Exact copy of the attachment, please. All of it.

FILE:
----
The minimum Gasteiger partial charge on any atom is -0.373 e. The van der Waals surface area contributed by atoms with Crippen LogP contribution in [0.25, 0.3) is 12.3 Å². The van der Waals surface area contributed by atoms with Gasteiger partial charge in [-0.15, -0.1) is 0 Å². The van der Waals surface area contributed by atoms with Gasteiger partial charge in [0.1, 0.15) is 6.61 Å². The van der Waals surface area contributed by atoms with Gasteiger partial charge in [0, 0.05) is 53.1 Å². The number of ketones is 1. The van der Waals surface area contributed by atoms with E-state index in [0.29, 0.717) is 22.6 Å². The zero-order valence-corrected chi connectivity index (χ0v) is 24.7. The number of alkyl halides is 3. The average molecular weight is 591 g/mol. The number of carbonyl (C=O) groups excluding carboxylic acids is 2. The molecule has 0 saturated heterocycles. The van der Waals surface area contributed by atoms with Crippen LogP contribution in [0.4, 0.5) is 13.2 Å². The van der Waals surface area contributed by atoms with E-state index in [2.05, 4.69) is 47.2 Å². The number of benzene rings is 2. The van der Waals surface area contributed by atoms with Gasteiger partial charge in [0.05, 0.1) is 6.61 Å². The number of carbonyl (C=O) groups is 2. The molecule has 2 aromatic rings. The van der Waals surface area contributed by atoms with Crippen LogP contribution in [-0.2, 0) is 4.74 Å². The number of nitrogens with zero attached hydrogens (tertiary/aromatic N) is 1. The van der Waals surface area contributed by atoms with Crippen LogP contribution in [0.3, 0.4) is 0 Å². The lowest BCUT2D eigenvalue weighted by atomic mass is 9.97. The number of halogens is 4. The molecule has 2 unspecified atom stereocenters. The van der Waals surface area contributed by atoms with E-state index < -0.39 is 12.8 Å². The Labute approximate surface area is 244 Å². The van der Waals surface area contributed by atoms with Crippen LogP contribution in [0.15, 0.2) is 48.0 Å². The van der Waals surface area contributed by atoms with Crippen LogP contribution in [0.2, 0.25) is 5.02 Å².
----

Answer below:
The minimum Gasteiger partial charge on any atom is -0.373 e. The van der Waals surface area contributed by atoms with Crippen LogP contribution in [0.25, 0.3) is 12.3 Å². The van der Waals surface area contributed by atoms with Gasteiger partial charge in [-0.15, -0.1) is 0 Å². The van der Waals surface area contributed by atoms with Gasteiger partial charge in [0.1, 0.15) is 6.61 Å². The van der Waals surface area contributed by atoms with Gasteiger partial charge in [0, 0.05) is 53.1 Å². The number of ketones is 1. The van der Waals surface area contributed by atoms with E-state index in [0.29, 0.717) is 22.6 Å². The zero-order valence-corrected chi connectivity index (χ0v) is 24.7. The number of alkyl halides is 3. The average molecular weight is 591 g/mol. The number of carbonyl (C=O) groups excluding carboxylic acids is 2. The molecule has 0 saturated heterocycles. The van der Waals surface area contributed by atoms with Crippen LogP contribution in [0.4, 0.5) is 13.2 Å². The van der Waals surface area contributed by atoms with E-state index in [2.05, 4.69) is 47.2 Å². The number of benzene rings is 2. The van der Waals surface area contributed by atoms with Gasteiger partial charge in [0.05, 0.1) is 6.61 Å². The number of carbonyl (C=O) groups is 2. The molecule has 2 aromatic rings. The van der Waals surface area contributed by atoms with Crippen LogP contribution in [-0.2, 0) is 4.74 Å². The number of nitrogens with zero attached hydrogens (tertiary/aromatic N) is 1. The van der Waals surface area contributed by atoms with Crippen LogP contribution in [0.3, 0.4) is 0 Å². The lowest BCUT2D eigenvalue weighted by atomic mass is 9.97. The number of halogens is 4. The molecule has 2 unspecified atom stereocenters. The van der Waals surface area contributed by atoms with E-state index < -0.39 is 12.8 Å². The Labute approximate surface area is 244 Å². The van der Waals surface area contributed by atoms with Crippen LogP contribution in [0.15, 0.2) is 48.0 Å². The van der Waals surface area contributed by atoms with Crippen LogP contribution in [0.2, 0.25) is 5.02 Å².